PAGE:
Another vulnerability of credit cards – CreditCards.com issues a warning

The new card skimming is called ‘shimming’

It targets EMV chip cards and is hard to detect, but remains rare

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Remember the card skimming wave, in which fraudsters attach false fronts to outdoor ATM and gas pump point-of-sale terminals to harvest the details off your card’s magnetic stripe and clone your card?

The bad guys are back with a new, improved data pickpocketing technique called shimming, in which they secretly insert a shimmer, a paper-thin, card-size shim containing an embedded microchip and flash storage into the “dip and wait” card slot itself, where it resides unseen to intercept data off your credit or debit card’s EMV chip. Although the scammers can’t use that purloined chip data to clone an actual chip card (for reasons we’ll discuss shortly), they can clone a mag stripe version that’s fully capable of defrauding banks and merchants who may not be paying close attention to their card security protocols.

What makes shimmers potentially more effective that skimmers? They can easily be inserted into indoor, in-store POS terminals, where they record the data being shared between the card’s chip and the terminal. What’s more, when the scammers periodically collect the shim to harvest its bounty, they appear to be doing nothing more than paying at the terminal.

Both scams gained momentum domestically as the United States ramped up for what has turned out to be a slow, rocky and ongoing transition from mag stripe to chip cards, contributing to a record 15.4 million victims of U.S. identity fraud in 2016.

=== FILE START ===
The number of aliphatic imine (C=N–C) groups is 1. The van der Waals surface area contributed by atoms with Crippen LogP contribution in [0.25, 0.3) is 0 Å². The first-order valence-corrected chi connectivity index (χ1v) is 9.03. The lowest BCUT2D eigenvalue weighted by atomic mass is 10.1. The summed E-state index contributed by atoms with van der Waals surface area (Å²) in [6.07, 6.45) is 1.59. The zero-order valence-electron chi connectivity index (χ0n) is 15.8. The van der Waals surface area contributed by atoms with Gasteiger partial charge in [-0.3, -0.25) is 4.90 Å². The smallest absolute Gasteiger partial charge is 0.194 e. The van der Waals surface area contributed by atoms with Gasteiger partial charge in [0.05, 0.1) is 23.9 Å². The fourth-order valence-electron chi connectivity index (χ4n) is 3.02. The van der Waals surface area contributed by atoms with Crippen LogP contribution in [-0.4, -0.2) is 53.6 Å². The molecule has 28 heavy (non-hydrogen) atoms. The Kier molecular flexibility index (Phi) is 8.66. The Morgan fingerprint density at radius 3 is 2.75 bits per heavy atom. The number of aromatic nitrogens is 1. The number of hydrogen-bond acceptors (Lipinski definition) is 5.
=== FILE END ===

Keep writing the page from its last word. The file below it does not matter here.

Tap this image to read entire article including tips for protecting yourself.

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New development could cause scammers to capitalize on potential confusion

Senator Collins Cautions Consumers of IRS’s Use of Private Debt Collection Companies

PRESS RELEASE
April 14, 2017

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Washington, D.C. – U.S. Senator Susan Collins, the Chairman of the Senate Aging Committee, is cautioning consumers to be aware of the Internal Revenue Service’s (IRS) new policy of using private debt collection companies to collect unpaid taxes.

Under the new protocol, the IRS has authorized four private debt collection companies to collect unpaid taxes. They are CBE Group of Cedar Falls, IA; Conserve of Fairport, NY; Performant of Livermore, CA; and Pioneer of Horseheads, NY. Only one of these companies will contact you in the event you owe money to the IRS.
Here is what you need to know about this new development:

  • If you have an overdue balance on your account, the IRS will first send you a letter informing you that it is giving your information to one of the four companies listed above, providing the company name and contact information.
  • The debt collector will then send you a letter confirming the account turnover prior to contacting you by phone.
  • Upon calling you, they will be able to discuss payment options, but the only way you can pay your tax debt is electronically or by check payable to the US Treasury.